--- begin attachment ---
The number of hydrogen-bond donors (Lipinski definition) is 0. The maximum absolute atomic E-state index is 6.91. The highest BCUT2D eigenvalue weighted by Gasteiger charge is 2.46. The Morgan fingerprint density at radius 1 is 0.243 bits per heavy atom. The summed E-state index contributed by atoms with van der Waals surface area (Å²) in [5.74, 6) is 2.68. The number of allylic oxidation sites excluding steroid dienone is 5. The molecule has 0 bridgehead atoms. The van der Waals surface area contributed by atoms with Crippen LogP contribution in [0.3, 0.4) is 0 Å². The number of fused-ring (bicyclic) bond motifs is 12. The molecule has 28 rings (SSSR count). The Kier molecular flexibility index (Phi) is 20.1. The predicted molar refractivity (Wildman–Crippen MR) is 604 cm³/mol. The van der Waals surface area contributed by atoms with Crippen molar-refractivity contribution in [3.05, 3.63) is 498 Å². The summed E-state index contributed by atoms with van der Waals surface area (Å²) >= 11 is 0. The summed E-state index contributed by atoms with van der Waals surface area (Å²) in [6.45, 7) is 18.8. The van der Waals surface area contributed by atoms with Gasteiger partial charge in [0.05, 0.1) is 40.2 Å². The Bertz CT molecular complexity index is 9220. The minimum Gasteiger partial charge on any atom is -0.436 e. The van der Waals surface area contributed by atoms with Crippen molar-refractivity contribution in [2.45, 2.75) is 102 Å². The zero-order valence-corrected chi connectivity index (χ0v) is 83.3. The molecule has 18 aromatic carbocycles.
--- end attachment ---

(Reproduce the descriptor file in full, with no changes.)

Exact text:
The number of hydrogen-bond donors (Lipinski definition) is 0. The maximum absolute atomic E-state index is 6.91. The highest BCUT2D eigenvalue weighted by Gasteiger charge is 2.46. The Morgan fingerprint density at radius 1 is 0.243 bits per heavy atom. The summed E-state index contributed by atoms with van der Waals surface area (Å²) in [5.74, 6) is 2.68. The number of allylic oxidation sites excluding steroid dienone is 5. The molecule has 0 bridgehead atoms. The van der Waals surface area contributed by atoms with Crippen LogP contribution in [0.3, 0.4) is 0 Å². The number of fused-ring (bicyclic) bond motifs is 12. The molecule has 28 rings (SSSR count). The Kier molecular flexibility index (Phi) is 20.1. The predicted molar refractivity (Wildman–Crippen MR) is 604 cm³/mol. The van der Waals surface area contributed by atoms with Crippen molar-refractivity contribution in [3.05, 3.63) is 498 Å². The summed E-state index contributed by atoms with van der Waals surface area (Å²) >= 11 is 0. The summed E-state index contributed by atoms with van der Waals surface area (Å²) in [6.45, 7) is 18.8. The van der Waals surface area contributed by atoms with Gasteiger partial charge in [0.05, 0.1) is 40.2 Å². The Bertz CT molecular complexity index is 9220. The minimum Gasteiger partial charge on any atom is -0.436 e. The van der Waals surface area contributed by atoms with Crippen molar-refractivity contribution in [2.45, 2.75) is 102 Å². The zero-order valence-corrected chi connectivity index (χ0v) is 83.3. The molecule has 18 aromatic carbocycles.